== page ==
Stav Alfi Stav Alfi - 4 months ago 15
Javascript Question

What is double arrow function?

What is "let x= something1 => something2 => something3" ?

I have this code and I'm failing to understand what does it do.

const myReducers = {person, hoursWorked};
const combineReducers = reducers => (state = {}, action) => {
return Object.keys(reducers).reduce((nextState, key) => {
nextState[key] = reducers[key](state[key], action);
return nextState;
}, {});
};


The full code incase you need:

//Redux-Style Reducer
const person = (state = {}, action) => {
switch(action.type){
case 'ADD_INFO':
return Object.assign({}, state, action.payload)
default:
return state;
}
}

const infoAction = {type: 'ADD_INFO', payload: {name: 'Brian', framework: 'Angular'}}
const anotherPersonInfo = person(undefined, infoAction);
console.log('***REDUX STYLE PERSON***: ', anotherPersonInfo);

//Add another reducer
const hoursWorked = (state = 0, action) => {
switch(action.type){
case 'ADD_HOUR':
return state + 1;
case 'SUBTRACT_HOUR':
return state - 1;
default:
return state;
}
}
//Combine Reducers Refresher

****HERE****
****HERE****
****HERE****

const myReducers = {person, hoursWorked};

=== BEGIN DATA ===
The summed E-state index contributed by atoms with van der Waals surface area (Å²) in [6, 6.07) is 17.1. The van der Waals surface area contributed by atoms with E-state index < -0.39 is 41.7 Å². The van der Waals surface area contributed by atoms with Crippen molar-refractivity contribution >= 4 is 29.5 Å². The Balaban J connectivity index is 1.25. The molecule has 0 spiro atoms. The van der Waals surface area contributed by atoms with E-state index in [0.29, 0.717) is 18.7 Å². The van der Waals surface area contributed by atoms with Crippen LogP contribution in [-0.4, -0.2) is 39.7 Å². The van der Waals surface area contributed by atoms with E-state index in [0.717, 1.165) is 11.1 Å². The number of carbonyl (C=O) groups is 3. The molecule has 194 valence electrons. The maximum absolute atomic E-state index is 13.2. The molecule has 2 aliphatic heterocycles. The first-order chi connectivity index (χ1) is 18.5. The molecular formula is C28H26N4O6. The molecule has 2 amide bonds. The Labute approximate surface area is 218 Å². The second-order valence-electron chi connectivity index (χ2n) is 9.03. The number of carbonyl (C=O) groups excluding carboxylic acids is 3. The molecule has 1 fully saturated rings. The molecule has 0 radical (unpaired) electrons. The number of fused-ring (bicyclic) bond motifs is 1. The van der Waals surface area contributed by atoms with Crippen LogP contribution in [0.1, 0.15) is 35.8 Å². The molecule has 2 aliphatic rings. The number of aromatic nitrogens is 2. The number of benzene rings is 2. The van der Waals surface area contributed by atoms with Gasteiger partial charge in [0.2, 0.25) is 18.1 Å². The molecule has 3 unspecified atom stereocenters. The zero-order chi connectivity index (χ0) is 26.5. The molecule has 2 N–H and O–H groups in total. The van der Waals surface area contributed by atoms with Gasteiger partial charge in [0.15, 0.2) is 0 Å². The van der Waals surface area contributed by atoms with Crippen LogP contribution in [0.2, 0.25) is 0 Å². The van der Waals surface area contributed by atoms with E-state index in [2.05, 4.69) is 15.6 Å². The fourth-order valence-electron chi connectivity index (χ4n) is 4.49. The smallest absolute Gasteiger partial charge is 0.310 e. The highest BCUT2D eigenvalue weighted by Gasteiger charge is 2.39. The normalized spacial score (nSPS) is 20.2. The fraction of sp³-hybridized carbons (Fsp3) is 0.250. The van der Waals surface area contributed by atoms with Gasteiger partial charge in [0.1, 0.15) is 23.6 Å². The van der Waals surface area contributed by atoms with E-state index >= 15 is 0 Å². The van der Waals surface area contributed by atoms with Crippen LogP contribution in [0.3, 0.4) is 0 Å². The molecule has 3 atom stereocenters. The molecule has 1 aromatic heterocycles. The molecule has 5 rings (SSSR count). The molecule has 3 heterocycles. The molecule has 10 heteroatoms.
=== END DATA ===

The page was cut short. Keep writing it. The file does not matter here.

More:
const combineReducers = reducers => (state = {}, action) => {
return Object.keys(reducers).reduce((nextState, key) => {
nextState[key] = reducers[key](state[key], action);
return nextState;
}, {});
};


****
****


/*
This gets us most of the way there, but really want we want is for the value of firstState and secondState to accumulate
as actions are dispatched over time. Luckily, RxJS offers the perfect operator for this scenario., to be discussed in next lesson.
*/
const rootReducer = combineReducers(myReducers);
const firstState = rootReducer(undefined, {type: 'ADD_INFO', payload: {name: 'Brian'}});
const secondState = rootReducer({hoursWorked: 10, person: {name: 'Joe'}}, {type: 'ADD_HOUR'});
console.log('***FIRST STATE***:', firstState);
console.log('***SECOND STATE***:', secondState);


From: https://gist.github.com/btroncone/a6e4347326749f938510

Answer

let x= something1 => something2 => something3 is almost same as the following:

let x = function (something) {
  return function (something2) {
    return something3
  }
}

The only difference is, arrows have lexical binding of this, i.e. binding in compile time.

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